While boutique fitness studios do focus on the individual, the ways they incorporate group activity into exercises is something that appeals to many individuals looking to fulfill their fitness goals. “It’s because misery truly does love company,” says Watson.

“People love community,” says Shakti Power Yoga instructor Maggie Scruggs. “Coming to a class and really feeling like there’s a beginning, a middle and an end, solidifies a workout, and that’s part of the reason people show up to Shakti and [other studios], to feel some kind of fulfillment.”

(Photo/Eleanor Stubley/ees20300@uga.edu)

People show up to boutique fitness studios to feel a sense of accountability, too. Boutique fitness memberships cost significantly more than traditional gyms, so this often motivates individuals to attend classes. However, perhaps a more significant motivating factor than the cost is the community. Boutique studios lend to more face-to-face interactions and personal relationships, and when there are other people you know, and who know you, doing the same workout, “you don’t want to slack off,” Pure Barre instructor Kaitlyn Nunnelly says.

“[Boutique studios] are places where you meet people,” says Chandler. “I think that’s a huge motivating factor in a healthy lifestyle, that unspoken accountability. It’s like ‘These people are showing up, and I’m showing up. So, that means it matters when I’m not here.’ It’s just not something you get at a huge gym.”

Pure Barre, Shakti and OrangeTheory keep clients engaged with the variety of classes each offers throughout the day and on various days of the week.

Shakti’s classes, some which focus on body while others focus on mind and spirit, include Prana Power Hour, iRest, Shakti Strength and Restorative.

(Photo/Eleanor Stubley/ees20300@uga.edu)

Pure Barre’s classes give clients “the best total body barre workout.” Classes range from high-intensity to low-intensity, and they also include total body workouts.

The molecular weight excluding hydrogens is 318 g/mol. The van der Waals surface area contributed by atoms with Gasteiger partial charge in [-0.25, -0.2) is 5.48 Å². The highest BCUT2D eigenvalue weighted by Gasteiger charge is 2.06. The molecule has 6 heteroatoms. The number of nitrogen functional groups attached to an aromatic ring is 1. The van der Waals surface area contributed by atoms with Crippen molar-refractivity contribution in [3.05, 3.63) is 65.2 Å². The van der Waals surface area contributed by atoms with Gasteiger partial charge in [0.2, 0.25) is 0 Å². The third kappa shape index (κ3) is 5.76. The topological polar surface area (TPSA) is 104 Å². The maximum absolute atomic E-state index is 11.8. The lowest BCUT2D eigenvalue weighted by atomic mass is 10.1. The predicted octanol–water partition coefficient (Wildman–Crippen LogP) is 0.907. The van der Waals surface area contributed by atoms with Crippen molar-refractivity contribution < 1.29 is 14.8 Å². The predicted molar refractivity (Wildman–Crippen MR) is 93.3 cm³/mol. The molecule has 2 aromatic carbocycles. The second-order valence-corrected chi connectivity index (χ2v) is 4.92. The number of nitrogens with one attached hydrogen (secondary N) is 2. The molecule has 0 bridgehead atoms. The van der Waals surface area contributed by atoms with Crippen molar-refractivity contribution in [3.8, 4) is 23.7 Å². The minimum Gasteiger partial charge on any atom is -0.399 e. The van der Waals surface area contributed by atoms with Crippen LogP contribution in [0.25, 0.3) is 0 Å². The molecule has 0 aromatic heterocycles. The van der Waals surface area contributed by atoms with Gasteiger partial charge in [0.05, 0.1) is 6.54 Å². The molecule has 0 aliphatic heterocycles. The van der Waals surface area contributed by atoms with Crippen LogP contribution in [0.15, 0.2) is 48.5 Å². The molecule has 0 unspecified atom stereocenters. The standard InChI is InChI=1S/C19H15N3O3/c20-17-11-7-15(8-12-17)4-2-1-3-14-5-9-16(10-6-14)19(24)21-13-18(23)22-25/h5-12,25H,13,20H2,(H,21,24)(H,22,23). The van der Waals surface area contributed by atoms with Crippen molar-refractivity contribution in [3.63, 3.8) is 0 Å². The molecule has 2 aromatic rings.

“One big thing that appeals to OTF clients is that the workouts are constantly changing from day-to-day,” says OrangeTheory trainer Thomas Carroll. “We’re open 364 days a year, and every single day features a new workout.”

Boutique studios also engage with clients outside of workouts. Many studios host events outside the studio and in the community. Shakti, for example, recently held a class at Creature Comforts and participants grabbed a beer after they were done with their workout. “It’s like, ‘Why not spend my Sunday afternoon doing that,’” says Scruggs.

“I just think you kind of start to build…a different section of your lifestyle,” Scruggs says. “Then it may become less about working out and more about the whole experience of it. I think studios [in Athens] are really great about having really fun and creative events.”

“I think as far as the health side of things and lifestyle, we’ve also trended in the last five to 10 years to a more holistic view of health and what that means,” Chandler says.

Boutique fitness studios offer members an element of community both inside and outside of their workouts, a key factor that most traditional gyms fail to provide. The shift from traditional gyms to single-exercise studios can be heavily attributed to consumers’ demands for fitness that fosters community between like-minded individuals with similar goals. By forming personal relationships with others through exercise, people feel more motivation and accountability to complete their workouts.